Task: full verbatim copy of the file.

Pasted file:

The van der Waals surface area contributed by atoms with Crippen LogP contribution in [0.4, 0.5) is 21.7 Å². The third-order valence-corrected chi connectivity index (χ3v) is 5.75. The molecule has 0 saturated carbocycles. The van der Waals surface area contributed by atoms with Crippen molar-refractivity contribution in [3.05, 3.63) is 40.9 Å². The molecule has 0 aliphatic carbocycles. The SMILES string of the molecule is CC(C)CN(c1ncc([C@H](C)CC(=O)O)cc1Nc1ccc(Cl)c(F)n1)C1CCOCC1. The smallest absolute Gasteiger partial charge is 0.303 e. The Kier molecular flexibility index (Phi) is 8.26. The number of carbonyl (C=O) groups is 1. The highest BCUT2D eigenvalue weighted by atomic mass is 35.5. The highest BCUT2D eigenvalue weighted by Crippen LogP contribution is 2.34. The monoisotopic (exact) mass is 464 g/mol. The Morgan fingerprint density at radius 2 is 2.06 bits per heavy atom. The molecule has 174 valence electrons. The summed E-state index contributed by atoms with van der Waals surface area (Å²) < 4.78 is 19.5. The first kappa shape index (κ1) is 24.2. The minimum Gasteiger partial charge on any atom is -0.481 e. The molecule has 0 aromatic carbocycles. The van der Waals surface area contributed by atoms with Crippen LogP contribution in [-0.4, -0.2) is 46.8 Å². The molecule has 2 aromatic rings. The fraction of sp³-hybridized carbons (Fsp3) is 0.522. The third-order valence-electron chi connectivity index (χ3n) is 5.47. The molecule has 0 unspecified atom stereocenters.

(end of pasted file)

The van der Waals surface area contributed by atoms with Crippen LogP contribution in [0.4, 0.5) is 21.7 Å². The third-order valence-corrected chi connectivity index (χ3v) is 5.75. The molecule has 0 saturated carbocycles. The van der Waals surface area contributed by atoms with Crippen molar-refractivity contribution in [3.05, 3.63) is 40.9 Å². The molecule has 0 aliphatic carbocycles. The SMILES string of the molecule is CC(C)CN(c1ncc([C@H](C)CC(=O)O)cc1Nc1ccc(Cl)c(F)n1)C1CCOCC1. The smallest absolute Gasteiger partial charge is 0.303 e. The Kier molecular flexibility index (Phi) is 8.26. The number of carbonyl (C=O) groups is 1. The highest BCUT2D eigenvalue weighted by atomic mass is 35.5. The highest BCUT2D eigenvalue weighted by Crippen LogP contribution is 2.34. The monoisotopic (exact) mass is 464 g/mol. The Morgan fingerprint density at radius 2 is 2.06 bits per heavy atom. The molecule has 174 valence electrons. The summed E-state index contributed by atoms with van der Waals surface area (Å²) < 4.78 is 19.5. The first kappa shape index (κ1) is 24.2. The minimum Gasteiger partial charge on any atom is -0.481 e. The molecule has 0 aromatic carbocycles. The van der Waals surface area contributed by atoms with Crippen LogP contribution in [-0.4, -0.2) is 46.8 Å². The molecule has 2 aromatic rings. The fraction of sp³-hybridized carbons (Fsp3) is 0.522. The third-order valence-electron chi connectivity index (χ3n) is 5.47. The molecule has 0 unspecified atom stereocenters.